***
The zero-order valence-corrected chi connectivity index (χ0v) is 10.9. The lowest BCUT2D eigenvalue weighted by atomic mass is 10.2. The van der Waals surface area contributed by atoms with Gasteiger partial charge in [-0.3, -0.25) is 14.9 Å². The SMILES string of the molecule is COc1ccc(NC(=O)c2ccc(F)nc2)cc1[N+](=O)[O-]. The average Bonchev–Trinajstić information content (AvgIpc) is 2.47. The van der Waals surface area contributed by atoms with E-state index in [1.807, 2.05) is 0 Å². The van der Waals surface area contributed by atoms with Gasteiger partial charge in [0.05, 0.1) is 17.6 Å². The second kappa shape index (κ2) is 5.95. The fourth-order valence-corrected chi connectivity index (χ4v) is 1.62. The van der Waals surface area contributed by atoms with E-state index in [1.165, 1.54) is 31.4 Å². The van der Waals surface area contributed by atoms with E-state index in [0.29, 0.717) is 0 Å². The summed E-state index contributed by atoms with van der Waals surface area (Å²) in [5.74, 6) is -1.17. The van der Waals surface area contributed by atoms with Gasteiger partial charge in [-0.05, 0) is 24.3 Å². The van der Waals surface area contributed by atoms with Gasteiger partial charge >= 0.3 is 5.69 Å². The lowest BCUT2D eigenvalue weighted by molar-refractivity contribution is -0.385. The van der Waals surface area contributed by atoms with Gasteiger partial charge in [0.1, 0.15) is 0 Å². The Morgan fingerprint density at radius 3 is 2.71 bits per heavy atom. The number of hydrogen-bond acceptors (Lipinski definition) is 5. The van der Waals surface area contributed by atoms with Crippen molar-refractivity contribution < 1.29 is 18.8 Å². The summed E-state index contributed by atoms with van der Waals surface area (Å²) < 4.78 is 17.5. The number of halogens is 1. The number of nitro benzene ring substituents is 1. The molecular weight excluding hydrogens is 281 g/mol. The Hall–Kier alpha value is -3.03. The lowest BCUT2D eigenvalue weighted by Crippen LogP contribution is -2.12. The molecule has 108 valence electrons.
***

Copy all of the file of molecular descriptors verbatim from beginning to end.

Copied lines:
The zero-order valence-corrected chi connectivity index (χ0v) is 10.9. The lowest BCUT2D eigenvalue weighted by atomic mass is 10.2. The van der Waals surface area contributed by atoms with Gasteiger partial charge in [-0.3, -0.25) is 14.9 Å². The SMILES string of the molecule is COc1ccc(NC(=O)c2ccc(F)nc2)cc1[N+](=O)[O-]. The average Bonchev–Trinajstić information content (AvgIpc) is 2.47. The van der Waals surface area contributed by atoms with E-state index in [1.807, 2.05) is 0 Å². The van der Waals surface area contributed by atoms with Gasteiger partial charge in [0.05, 0.1) is 17.6 Å². The second kappa shape index (κ2) is 5.95. The fourth-order valence-corrected chi connectivity index (χ4v) is 1.62. The van der Waals surface area contributed by atoms with E-state index in [1.165, 1.54) is 31.4 Å². The van der Waals surface area contributed by atoms with E-state index in [0.29, 0.717) is 0 Å². The summed E-state index contributed by atoms with van der Waals surface area (Å²) in [5.74, 6) is -1.17. The van der Waals surface area contributed by atoms with Gasteiger partial charge in [-0.05, 0) is 24.3 Å². The van der Waals surface area contributed by atoms with Gasteiger partial charge >= 0.3 is 5.69 Å². The lowest BCUT2D eigenvalue weighted by molar-refractivity contribution is -0.385. The van der Waals surface area contributed by atoms with Gasteiger partial charge in [0.1, 0.15) is 0 Å². The Morgan fingerprint density at radius 3 is 2.71 bits per heavy atom. The number of hydrogen-bond acceptors (Lipinski definition) is 5. The van der Waals surface area contributed by atoms with Crippen molar-refractivity contribution < 1.29 is 18.8 Å². The summed E-state index contributed by atoms with van der Waals surface area (Å²) < 4.78 is 17.5. The number of halogens is 1. The number of nitro benzene ring substituents is 1. The molecular weight excluding hydrogens is 281 g/mol. The Hall–Kier alpha value is -3.03. The lowest BCUT2D eigenvalue weighted by Crippen LogP contribution is -2.12. The molecule has 108 valence electrons.